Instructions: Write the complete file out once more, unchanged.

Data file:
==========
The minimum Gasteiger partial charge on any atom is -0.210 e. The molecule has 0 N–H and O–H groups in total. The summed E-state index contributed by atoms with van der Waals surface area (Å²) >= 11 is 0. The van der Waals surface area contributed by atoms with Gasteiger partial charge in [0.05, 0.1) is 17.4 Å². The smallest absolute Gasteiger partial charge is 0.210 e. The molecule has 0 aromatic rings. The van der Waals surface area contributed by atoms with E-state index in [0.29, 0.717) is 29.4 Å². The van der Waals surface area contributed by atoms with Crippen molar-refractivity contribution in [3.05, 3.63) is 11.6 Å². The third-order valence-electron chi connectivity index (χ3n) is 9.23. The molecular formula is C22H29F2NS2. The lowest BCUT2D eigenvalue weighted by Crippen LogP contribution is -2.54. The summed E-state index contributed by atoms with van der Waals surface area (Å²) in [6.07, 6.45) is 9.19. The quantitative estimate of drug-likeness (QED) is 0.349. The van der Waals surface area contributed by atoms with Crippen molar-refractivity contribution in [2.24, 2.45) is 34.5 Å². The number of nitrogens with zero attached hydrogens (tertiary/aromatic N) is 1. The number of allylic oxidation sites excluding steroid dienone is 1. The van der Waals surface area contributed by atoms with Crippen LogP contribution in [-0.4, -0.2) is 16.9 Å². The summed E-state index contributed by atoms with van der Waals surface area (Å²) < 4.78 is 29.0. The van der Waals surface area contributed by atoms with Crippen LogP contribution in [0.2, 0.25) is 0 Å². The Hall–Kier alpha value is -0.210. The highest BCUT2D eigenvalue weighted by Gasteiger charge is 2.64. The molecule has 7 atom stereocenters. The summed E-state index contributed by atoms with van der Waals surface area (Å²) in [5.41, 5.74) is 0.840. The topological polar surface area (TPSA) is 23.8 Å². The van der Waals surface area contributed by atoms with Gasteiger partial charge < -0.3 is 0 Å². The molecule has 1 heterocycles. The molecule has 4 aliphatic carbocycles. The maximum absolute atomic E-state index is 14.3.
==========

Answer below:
The minimum Gasteiger partial charge on any atom is -0.210 e. The molecule has 0 N–H and O–H groups in total. The summed E-state index contributed by atoms with van der Waals surface area (Å²) >= 11 is 0. The van der Waals surface area contributed by atoms with Gasteiger partial charge in [0.05, 0.1) is 17.4 Å². The smallest absolute Gasteiger partial charge is 0.210 e. The molecule has 0 aromatic rings. The van der Waals surface area contributed by atoms with E-state index in [0.29, 0.717) is 29.4 Å². The van der Waals surface area contributed by atoms with Crippen molar-refractivity contribution in [3.05, 3.63) is 11.6 Å². The third-order valence-electron chi connectivity index (χ3n) is 9.23. The molecular formula is C22H29F2NS2. The lowest BCUT2D eigenvalue weighted by Crippen LogP contribution is -2.54. The summed E-state index contributed by atoms with van der Waals surface area (Å²) in [6.07, 6.45) is 9.19. The quantitative estimate of drug-likeness (QED) is 0.349. The van der Waals surface area contributed by atoms with Crippen molar-refractivity contribution in [2.24, 2.45) is 34.5 Å². The number of nitrogens with zero attached hydrogens (tertiary/aromatic N) is 1. The number of allylic oxidation sites excluding steroid dienone is 1. The van der Waals surface area contributed by atoms with Crippen LogP contribution in [-0.4, -0.2) is 16.9 Å². The summed E-state index contributed by atoms with van der Waals surface area (Å²) < 4.78 is 29.0. The van der Waals surface area contributed by atoms with Crippen LogP contribution in [0.2, 0.25) is 0 Å². The Hall–Kier alpha value is -0.210. The highest BCUT2D eigenvalue weighted by Gasteiger charge is 2.64. The molecule has 7 atom stereocenters. The summed E-state index contributed by atoms with van der Waals surface area (Å²) in [5.41, 5.74) is 0.840. The topological polar surface area (TPSA) is 23.8 Å². The van der Waals surface area contributed by atoms with Gasteiger partial charge < -0.3 is 0 Å². The molecule has 1 heterocycles. The molecule has 4 aliphatic carbocycles. The maximum absolute atomic E-state index is 14.3.